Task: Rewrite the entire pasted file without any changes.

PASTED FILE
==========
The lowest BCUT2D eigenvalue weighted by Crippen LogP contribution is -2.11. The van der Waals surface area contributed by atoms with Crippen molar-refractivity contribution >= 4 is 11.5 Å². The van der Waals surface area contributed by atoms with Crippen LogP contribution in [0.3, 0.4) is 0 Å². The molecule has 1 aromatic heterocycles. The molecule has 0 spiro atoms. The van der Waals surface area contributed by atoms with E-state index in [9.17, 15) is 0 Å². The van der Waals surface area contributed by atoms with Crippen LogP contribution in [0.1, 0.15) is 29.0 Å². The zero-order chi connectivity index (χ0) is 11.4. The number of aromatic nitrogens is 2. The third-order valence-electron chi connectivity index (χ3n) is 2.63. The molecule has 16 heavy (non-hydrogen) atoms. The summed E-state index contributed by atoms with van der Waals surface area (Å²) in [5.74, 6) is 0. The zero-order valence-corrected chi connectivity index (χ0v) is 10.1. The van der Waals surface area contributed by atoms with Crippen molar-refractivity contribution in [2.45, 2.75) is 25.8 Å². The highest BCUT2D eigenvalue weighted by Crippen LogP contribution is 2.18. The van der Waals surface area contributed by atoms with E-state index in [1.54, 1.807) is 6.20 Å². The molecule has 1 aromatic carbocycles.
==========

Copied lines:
The lowest BCUT2D eigenvalue weighted by Crippen LogP contribution is -2.11. The van der Waals surface area contributed by atoms with Crippen molar-refractivity contribution >= 4 is 11.5 Å². The van der Waals surface area contributed by atoms with Crippen LogP contribution in [0.3, 0.4) is 0 Å². The molecule has 1 aromatic heterocycles. The molecule has 0 spiro atoms. The van der Waals surface area contributed by atoms with E-state index in [9.17, 15) is 0 Å². The van der Waals surface area contributed by atoms with Crippen LogP contribution in [0.1, 0.15) is 29.0 Å². The zero-order chi connectivity index (χ0) is 11.4. The number of aromatic nitrogens is 2. The third-order valence-electron chi connectivity index (χ3n) is 2.63. The molecule has 16 heavy (non-hydrogen) atoms. The summed E-state index contributed by atoms with van der Waals surface area (Å²) in [5.74, 6) is 0. The zero-order valence-corrected chi connectivity index (χ0v) is 10.1. The van der Waals surface area contributed by atoms with Crippen molar-refractivity contribution in [2.45, 2.75) is 25.8 Å². The highest BCUT2D eigenvalue weighted by Crippen LogP contribution is 2.18. The van der Waals surface area contributed by atoms with E-state index in [1.54, 1.807) is 6.20 Å². The molecule has 1 aromatic carbocycles.